Sampling pg_stat_statements based on the active sessions and their associated queryid

Bertrand Drouvot's picture

Introduction

Now that we have the ability to sample and record the active sessions and their associated queryid with the pg_active_session_history view (see this blog post), it would be interesting to have insights about the queries statistics at the time the sessions were active.

PostgreSQL provides the queries statistics with the pg_stat_statements view. We could query the pg_active_session_history and the pg_stat_statements views and join them on the queryid field, but the queries statistics would be:

  • cumulative
  • the ones at the time we would launch this query

So it would not provide the queries statistics at the time the sessions were active.

What’s new?

To get more granular queries statistics, the pgsentinel extension has evolved so that it now samples the pg_stat_statements:

  • at the same time it is sampling the active sessions
  • only for the queryid that were associated to an active session (if any) during the sampling

The samples are recorded into a new pg_stat_statements_history view.

This view looks like:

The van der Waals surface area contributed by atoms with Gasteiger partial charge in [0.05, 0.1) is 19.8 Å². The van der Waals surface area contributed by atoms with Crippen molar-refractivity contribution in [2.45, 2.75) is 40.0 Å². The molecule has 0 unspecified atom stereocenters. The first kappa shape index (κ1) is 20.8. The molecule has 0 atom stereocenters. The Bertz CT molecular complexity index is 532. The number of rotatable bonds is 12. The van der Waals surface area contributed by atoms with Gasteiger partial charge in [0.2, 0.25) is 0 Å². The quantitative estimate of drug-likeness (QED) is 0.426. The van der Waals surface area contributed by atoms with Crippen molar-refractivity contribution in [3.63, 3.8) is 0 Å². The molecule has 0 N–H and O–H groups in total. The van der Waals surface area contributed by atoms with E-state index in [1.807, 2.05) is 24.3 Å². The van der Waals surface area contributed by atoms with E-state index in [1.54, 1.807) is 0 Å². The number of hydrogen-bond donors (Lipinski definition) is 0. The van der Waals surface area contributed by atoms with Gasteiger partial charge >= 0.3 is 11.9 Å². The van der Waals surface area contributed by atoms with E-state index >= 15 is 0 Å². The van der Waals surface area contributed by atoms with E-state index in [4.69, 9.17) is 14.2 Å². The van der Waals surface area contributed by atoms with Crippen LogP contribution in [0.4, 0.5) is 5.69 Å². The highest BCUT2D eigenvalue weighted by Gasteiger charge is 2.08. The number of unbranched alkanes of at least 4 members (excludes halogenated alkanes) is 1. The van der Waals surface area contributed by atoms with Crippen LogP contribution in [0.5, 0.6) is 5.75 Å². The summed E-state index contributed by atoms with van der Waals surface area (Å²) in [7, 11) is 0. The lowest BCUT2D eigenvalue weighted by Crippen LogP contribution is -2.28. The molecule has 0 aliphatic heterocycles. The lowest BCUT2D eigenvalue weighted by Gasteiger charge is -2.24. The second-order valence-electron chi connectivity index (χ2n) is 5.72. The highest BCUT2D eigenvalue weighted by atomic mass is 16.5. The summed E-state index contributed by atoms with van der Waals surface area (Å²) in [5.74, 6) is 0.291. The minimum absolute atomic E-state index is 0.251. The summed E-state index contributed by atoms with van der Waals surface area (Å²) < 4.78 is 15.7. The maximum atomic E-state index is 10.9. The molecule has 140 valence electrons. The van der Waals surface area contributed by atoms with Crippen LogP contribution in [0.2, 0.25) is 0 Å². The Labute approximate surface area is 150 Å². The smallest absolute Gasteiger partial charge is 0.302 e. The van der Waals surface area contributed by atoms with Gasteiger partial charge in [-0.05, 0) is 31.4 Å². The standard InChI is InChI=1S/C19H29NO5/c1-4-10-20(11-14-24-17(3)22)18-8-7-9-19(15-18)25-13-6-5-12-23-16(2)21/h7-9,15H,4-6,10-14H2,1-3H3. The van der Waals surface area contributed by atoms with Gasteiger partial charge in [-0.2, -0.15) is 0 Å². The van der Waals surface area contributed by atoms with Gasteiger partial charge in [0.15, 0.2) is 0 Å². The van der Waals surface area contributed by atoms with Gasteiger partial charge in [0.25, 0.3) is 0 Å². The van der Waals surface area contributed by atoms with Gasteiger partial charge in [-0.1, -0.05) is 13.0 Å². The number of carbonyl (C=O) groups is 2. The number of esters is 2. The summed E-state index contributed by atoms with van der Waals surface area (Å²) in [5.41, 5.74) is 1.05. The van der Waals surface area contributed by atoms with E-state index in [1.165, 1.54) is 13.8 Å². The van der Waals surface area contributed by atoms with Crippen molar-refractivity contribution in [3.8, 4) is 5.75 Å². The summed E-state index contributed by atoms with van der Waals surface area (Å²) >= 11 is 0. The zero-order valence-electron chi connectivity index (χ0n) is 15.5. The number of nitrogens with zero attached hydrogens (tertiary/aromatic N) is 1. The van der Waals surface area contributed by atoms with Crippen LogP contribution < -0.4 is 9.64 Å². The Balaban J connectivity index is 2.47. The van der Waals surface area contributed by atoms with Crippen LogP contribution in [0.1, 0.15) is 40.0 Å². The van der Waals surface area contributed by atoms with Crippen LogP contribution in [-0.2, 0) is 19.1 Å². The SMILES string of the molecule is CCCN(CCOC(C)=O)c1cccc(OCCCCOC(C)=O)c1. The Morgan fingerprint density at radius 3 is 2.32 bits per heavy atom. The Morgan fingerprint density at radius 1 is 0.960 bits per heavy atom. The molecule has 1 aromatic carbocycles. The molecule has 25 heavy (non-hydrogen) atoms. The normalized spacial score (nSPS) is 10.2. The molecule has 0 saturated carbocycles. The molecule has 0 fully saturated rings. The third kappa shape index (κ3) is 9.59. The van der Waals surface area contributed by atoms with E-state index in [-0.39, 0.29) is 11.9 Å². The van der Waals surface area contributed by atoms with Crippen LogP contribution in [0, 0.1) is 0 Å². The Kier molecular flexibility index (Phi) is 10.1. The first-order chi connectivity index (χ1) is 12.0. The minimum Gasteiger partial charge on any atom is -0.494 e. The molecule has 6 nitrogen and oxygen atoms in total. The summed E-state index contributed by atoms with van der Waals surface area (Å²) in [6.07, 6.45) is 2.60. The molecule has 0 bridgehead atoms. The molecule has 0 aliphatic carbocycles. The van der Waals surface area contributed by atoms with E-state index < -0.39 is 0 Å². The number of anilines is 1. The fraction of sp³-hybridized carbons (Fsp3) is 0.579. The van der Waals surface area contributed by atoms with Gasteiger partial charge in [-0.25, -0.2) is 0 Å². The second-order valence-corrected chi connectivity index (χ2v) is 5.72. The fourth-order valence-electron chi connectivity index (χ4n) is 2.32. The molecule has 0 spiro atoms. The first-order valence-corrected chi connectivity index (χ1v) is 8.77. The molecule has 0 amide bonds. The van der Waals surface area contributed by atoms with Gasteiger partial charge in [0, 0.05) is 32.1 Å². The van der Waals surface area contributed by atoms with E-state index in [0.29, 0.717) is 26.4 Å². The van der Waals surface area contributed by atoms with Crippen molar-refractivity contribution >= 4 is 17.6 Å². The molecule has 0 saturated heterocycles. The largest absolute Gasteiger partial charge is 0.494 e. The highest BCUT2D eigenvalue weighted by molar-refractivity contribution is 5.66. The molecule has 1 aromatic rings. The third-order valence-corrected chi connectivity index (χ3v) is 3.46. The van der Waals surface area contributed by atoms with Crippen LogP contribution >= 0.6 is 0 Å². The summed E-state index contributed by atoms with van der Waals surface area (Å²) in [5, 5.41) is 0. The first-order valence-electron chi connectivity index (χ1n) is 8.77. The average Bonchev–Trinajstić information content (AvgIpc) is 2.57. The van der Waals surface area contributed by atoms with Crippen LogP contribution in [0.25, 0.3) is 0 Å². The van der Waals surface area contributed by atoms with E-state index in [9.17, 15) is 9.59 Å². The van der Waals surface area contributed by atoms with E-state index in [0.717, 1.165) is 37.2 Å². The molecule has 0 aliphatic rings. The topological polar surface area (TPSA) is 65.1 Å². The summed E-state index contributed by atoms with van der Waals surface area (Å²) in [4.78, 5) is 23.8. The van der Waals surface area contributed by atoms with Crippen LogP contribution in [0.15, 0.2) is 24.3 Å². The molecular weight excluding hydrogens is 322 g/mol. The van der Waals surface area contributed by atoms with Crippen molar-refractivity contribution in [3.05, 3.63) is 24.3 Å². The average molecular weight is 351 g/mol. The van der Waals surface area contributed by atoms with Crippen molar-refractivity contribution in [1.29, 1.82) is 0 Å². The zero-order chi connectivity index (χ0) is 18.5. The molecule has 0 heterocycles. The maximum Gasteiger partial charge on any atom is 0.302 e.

View "public.pg_stat_statements_history"
       Column        |           Type           | Collation | Nullable | Default 
---------------------+--------------------------+-----------+----------+---------
 ash_time            | timestamp with time zone |           |          | 
 userid              | oid                      |           |          | 
 dbid                | oid                      |           |          | 
 queryid             | bigint                   |           |          | 
 calls               | bigint                   |           |          | 
 total_time          | double precision         |           |          | 
 rows                | bigint                   |           |          | 
 shared_blks_hit     | bigint                   |           |          | 
 shared_blks_read    | bigint                   |           |          | 
 shared_blks_dirtied | bigint                   |           |          | 
 shared_blks_written | bigint                   |           |          |